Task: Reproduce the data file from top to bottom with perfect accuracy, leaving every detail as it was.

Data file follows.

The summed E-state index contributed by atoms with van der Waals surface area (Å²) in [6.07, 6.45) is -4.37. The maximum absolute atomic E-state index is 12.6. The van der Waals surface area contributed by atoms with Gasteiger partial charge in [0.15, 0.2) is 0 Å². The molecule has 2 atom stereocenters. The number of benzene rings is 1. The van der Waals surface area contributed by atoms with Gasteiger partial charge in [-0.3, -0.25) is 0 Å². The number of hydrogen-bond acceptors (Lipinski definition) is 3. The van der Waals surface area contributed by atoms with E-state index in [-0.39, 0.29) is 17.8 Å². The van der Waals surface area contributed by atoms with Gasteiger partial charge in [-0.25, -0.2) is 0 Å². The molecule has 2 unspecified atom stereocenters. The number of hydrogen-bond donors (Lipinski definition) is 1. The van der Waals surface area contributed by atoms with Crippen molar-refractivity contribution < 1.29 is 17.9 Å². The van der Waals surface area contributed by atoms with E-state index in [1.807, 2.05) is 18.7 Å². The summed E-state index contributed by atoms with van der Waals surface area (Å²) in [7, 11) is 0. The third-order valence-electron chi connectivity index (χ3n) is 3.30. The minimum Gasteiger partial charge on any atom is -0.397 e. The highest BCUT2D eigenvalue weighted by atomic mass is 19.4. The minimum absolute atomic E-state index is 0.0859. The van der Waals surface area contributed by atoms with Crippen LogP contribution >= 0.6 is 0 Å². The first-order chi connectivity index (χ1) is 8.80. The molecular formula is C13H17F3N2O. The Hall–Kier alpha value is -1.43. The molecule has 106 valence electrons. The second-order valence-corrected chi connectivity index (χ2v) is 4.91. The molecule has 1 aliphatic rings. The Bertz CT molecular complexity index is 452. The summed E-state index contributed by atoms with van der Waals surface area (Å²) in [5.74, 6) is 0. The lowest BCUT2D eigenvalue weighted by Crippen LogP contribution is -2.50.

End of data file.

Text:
The summed E-state index contributed by atoms with van der Waals surface area (Å²) in [6.07, 6.45) is -4.37. The maximum absolute atomic E-state index is 12.6. The van der Waals surface area contributed by atoms with Gasteiger partial charge in [0.15, 0.2) is 0 Å². The molecule has 2 atom stereocenters. The number of benzene rings is 1. The van der Waals surface area contributed by atoms with Gasteiger partial charge in [-0.3, -0.25) is 0 Å². The number of hydrogen-bond acceptors (Lipinski definition) is 3. The van der Waals surface area contributed by atoms with E-state index in [-0.39, 0.29) is 17.8 Å². The van der Waals surface area contributed by atoms with Gasteiger partial charge in [-0.25, -0.2) is 0 Å². The molecule has 2 unspecified atom stereocenters. The number of hydrogen-bond donors (Lipinski definition) is 1. The van der Waals surface area contributed by atoms with Crippen molar-refractivity contribution < 1.29 is 17.9 Å². The van der Waals surface area contributed by atoms with E-state index in [1.807, 2.05) is 18.7 Å². The summed E-state index contributed by atoms with van der Waals surface area (Å²) in [7, 11) is 0. The third-order valence-electron chi connectivity index (χ3n) is 3.30. The minimum Gasteiger partial charge on any atom is -0.397 e. The highest BCUT2D eigenvalue weighted by atomic mass is 19.4. The minimum absolute atomic E-state index is 0.0859. The van der Waals surface area contributed by atoms with Crippen LogP contribution >= 0.6 is 0 Å². The first-order chi connectivity index (χ1) is 8.80. The molecular formula is C13H17F3N2O. The Hall–Kier alpha value is -1.43. The molecule has 106 valence electrons. The second-order valence-corrected chi connectivity index (χ2v) is 4.91. The molecule has 1 aliphatic rings. The Bertz CT molecular complexity index is 452. The summed E-state index contributed by atoms with van der Waals surface area (Å²) in [5.74, 6) is 0. The lowest BCUT2D eigenvalue weighted by Crippen LogP contribution is -2.50.